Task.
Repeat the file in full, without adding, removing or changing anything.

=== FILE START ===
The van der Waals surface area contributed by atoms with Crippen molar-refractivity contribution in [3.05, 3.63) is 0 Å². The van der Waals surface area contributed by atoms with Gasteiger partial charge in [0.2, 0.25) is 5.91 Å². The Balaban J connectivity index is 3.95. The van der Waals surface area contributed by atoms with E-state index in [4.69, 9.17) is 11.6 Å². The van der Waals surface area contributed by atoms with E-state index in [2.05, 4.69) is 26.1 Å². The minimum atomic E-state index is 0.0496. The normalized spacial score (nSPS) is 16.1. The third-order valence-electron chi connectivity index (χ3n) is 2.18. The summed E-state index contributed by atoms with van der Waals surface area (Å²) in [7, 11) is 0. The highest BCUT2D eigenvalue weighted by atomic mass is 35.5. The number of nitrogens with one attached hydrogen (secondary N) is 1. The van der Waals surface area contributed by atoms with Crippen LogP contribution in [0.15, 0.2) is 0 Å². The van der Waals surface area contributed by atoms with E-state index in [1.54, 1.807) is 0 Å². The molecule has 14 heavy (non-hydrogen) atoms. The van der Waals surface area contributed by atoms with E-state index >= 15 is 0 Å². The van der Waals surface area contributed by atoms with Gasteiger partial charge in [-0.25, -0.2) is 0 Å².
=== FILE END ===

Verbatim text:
The van der Waals surface area contributed by atoms with Crippen molar-refractivity contribution in [3.05, 3.63) is 0 Å². The van der Waals surface area contributed by atoms with Gasteiger partial charge in [0.2, 0.25) is 5.91 Å². The Balaban J connectivity index is 3.95. The van der Waals surface area contributed by atoms with E-state index in [4.69, 9.17) is 11.6 Å². The van der Waals surface area contributed by atoms with E-state index in [2.05, 4.69) is 26.1 Å². The minimum atomic E-state index is 0.0496. The normalized spacial score (nSPS) is 16.1. The third-order valence-electron chi connectivity index (χ3n) is 2.18. The summed E-state index contributed by atoms with van der Waals surface area (Å²) in [7, 11) is 0. The highest BCUT2D eigenvalue weighted by atomic mass is 35.5. The number of nitrogens with one attached hydrogen (secondary N) is 1. The van der Waals surface area contributed by atoms with Crippen LogP contribution in [0.15, 0.2) is 0 Å². The van der Waals surface area contributed by atoms with E-state index in [1.54, 1.807) is 0 Å². The molecule has 14 heavy (non-hydrogen) atoms. The van der Waals surface area contributed by atoms with E-state index >= 15 is 0 Å². The van der Waals surface area contributed by atoms with Gasteiger partial charge in [-0.25, -0.2) is 0 Å².